I’ve just updated and refined another code sample from XNA Community, from XNA version 3.1 to 4.0. This one is on variance shadow mapping, which is basically a way to get shadow maps that are filterable- that is, you can apply any kind of texture filter onto the shadow mapping image to give it a smoother look. Optionally, and usually, a Guassian blur filter is applied. Together, variance shadow mapping improves the visual quality of the shadows as well as giving more leeway to the size and number of textures needed to produce good results.
In the sample code, the program uses one 1024×1024 texture to produce the shadow map, and applies a two-pass filtering technique for Gaussian blur. This blur is not done in screen-space, but because the original shadow map can be filtered, it is almost indistinguishable from a screen-space blur, which will produce leaking artifacts if done with normal shadow maps.. Most of the heavy image computation is done in this step.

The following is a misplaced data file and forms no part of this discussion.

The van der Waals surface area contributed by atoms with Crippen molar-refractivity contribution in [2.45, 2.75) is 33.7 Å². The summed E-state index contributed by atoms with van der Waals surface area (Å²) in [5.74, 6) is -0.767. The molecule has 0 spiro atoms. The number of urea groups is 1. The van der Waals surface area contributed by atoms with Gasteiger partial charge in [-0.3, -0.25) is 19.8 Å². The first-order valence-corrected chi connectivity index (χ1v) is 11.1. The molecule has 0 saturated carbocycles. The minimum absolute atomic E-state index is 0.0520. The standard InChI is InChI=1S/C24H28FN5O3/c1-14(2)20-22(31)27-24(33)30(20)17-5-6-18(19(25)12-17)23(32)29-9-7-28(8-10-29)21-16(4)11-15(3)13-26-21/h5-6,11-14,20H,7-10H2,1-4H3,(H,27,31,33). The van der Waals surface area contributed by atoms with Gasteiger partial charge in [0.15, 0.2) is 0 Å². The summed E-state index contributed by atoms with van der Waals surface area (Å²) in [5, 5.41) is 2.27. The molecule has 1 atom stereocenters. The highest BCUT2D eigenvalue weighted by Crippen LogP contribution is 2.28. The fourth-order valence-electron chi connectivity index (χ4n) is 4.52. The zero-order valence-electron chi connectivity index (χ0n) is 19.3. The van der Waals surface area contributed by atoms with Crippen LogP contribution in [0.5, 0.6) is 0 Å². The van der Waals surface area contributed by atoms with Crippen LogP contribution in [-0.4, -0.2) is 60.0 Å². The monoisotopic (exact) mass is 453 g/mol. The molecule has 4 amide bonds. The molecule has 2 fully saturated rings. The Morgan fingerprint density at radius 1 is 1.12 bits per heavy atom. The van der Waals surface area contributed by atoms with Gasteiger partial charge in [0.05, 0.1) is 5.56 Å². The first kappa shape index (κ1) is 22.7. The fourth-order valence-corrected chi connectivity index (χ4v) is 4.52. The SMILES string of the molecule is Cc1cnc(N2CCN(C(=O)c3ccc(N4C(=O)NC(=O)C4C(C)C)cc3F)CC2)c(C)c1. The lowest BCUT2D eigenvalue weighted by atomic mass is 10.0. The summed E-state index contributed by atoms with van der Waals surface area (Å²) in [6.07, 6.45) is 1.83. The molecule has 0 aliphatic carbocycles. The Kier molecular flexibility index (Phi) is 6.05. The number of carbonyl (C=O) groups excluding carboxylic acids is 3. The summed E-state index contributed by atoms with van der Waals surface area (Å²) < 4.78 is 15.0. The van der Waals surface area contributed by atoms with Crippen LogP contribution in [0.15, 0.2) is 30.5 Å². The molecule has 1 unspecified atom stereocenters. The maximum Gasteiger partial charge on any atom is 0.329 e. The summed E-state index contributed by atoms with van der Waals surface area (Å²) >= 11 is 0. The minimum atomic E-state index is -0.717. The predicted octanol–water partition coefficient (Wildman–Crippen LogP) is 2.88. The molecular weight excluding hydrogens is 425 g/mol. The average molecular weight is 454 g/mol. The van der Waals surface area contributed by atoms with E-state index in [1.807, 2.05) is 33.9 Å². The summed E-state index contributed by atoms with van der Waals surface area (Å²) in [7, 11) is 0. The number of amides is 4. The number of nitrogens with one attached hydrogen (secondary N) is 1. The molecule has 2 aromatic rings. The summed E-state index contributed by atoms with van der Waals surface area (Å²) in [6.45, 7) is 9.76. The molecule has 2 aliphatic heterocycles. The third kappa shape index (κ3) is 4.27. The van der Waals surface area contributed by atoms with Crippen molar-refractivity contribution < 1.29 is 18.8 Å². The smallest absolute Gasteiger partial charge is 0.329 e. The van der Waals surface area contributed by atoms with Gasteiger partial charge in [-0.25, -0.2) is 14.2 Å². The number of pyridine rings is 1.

The shadow uses a 2-channel 32-bit texture for the depth map, in contrast to a single floating-point texture format used in conventional shadow mapping. This allows us to store two “moments”, which are simply the depth and the squared depth stored in the depth texture. From here we are able to calculate the mean depth and variance of the given pixel in the map. One noticeable drawback to variance shadow mapping is light bleeding among shadows where the shadow casters are of very different depths. An easy fix to reduce this effect would be to raise the shadow amount by a certain exponent, but raised too high and the shadows dampen too much.
I plan to use some form of variance shadow mapping to my graphics engine, but in the meantime I’ll try to make improvements on it, in order to remove the light bleeding more effectively. But in the meantime, you can download current sample project here, compatible with XNA 4.0.
- Matt’s Webcorner: http://graphics.stanford.edu/~mdfisher/Shadows.html
- Fabien Sangard’s non-blog: http://fabiensanglard.net/shadowmappingVSM/